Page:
Taliban shares 90-day reduction in violence plan with US

Following the first visit by US defence secretary Lloyd Austin to Afghanistan, the Taliban confirmed sharing a 90-day reduction in violence plan with the US

March 23, 2021 by Peoples Dispatch
Afghanistan violence

A day after US defence secretary Lloyd Austin met Afghan president Ashraf Ghani in Kabul, the Taliban confirmed on Monday, March 22, that they have shared a 90-day reduction in violence (RIV) plan with the US. The plan, however, does not necessarily signify a ceasefire with the US.

As per the peace deal signed between the US and Taliban on February 29 last year, the withdrawal of US troops from Afghanistan should have concluded by May 1. This deadline is likely to be extended by US president Joe Biden and US troops are slated to prolong their stay in Afghanistan unless there is a reduction in violence and diplomatic endeavors show positive results. The US-Taliban deal was concluded under the previous US administration of Donald Trump.

Amid the uncertainty regarding the peace negotiations and the withdrawal of foreign troops, violence in Afghanistan continues to consume civilian lives. Five members of a family were reportedly killed in a roadside explosion in Kabul’s Chahar Asyab district on March 22. All of the victims were moving towards Lalandar valley, The Khaama Press Agency reported.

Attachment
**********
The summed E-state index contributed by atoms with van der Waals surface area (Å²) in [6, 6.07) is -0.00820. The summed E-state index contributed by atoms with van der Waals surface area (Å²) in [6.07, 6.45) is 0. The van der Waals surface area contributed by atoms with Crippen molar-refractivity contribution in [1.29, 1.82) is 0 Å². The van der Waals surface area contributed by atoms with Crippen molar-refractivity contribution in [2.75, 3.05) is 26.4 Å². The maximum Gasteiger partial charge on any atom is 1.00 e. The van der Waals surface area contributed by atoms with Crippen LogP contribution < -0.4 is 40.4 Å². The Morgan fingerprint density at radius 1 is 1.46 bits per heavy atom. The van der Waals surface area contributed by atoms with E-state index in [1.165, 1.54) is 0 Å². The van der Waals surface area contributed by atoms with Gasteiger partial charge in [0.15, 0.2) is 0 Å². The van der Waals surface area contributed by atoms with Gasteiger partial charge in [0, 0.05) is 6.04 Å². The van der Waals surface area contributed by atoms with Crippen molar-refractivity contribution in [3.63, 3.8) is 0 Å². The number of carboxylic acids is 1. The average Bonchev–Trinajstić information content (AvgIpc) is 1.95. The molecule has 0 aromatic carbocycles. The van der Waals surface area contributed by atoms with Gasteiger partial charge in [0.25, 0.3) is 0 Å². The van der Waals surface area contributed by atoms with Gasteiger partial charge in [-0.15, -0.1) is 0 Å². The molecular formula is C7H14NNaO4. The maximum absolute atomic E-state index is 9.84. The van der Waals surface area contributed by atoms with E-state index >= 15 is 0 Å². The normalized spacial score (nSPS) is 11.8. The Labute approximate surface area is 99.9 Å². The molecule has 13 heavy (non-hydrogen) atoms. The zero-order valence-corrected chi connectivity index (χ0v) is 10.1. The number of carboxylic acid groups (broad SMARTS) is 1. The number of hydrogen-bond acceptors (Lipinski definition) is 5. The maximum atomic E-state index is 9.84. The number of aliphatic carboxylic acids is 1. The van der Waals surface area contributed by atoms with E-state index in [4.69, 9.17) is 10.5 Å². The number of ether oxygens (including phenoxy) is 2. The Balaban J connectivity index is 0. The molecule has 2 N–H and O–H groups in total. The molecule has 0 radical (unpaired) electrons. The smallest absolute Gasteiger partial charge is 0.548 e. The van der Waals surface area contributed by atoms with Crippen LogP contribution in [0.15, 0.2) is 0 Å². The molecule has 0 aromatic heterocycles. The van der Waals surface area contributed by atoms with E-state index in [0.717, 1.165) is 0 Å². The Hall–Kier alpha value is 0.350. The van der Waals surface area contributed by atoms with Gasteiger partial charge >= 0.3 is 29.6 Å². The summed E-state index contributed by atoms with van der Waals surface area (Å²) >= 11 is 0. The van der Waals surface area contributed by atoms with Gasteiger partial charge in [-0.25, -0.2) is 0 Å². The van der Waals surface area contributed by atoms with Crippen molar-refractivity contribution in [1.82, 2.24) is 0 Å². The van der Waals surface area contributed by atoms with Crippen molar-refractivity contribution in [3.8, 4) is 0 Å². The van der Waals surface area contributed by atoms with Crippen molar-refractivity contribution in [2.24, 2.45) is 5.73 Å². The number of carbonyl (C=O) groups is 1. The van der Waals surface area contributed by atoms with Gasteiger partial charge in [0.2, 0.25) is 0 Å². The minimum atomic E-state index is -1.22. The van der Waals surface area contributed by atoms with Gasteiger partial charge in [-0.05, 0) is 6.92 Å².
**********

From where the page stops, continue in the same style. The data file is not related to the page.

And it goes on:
As per the Afghanistan Independent Human Rights Commission (AIHRC), the Taliban was responsible for 2,162 attacks against Afghan government forces following the one-week reduction in violence that began on February 22 last year, prior to the US-Taliban peace deal, Tolo News reported. At least 83 civilians were killed in Afghanistan after the peace agreement, of which 16 were women and minors. According to the AIHRC report, at least 119 civilians were injured and 35 were taken hostage by insurgents in this period. The rights group estimated that a total of 3,000 civilians lost their lives in Afghanistan last year.  

At present, insurgents control more than 20% of Afghanistan’s north-east and south regions, directly or indirectly. On March 2, the US proposed an option of having a participatory government in Afghanistan which will have all factions including the Taliban. 

Political analysts such as Saleh Mohammad have argued that Taliban’s continuing reliance on violence has given them “leverage and scoring points on the negotiating table” in the intra-Afghan peace talks. Even while the Trump administration was negotiating with the Taliban, the insurgent group reportedly intensified its offensive against the Afghan government. Taliban has continued its attacks on the Afghan armed forces despite the intra-Afghan talks being held in Doha.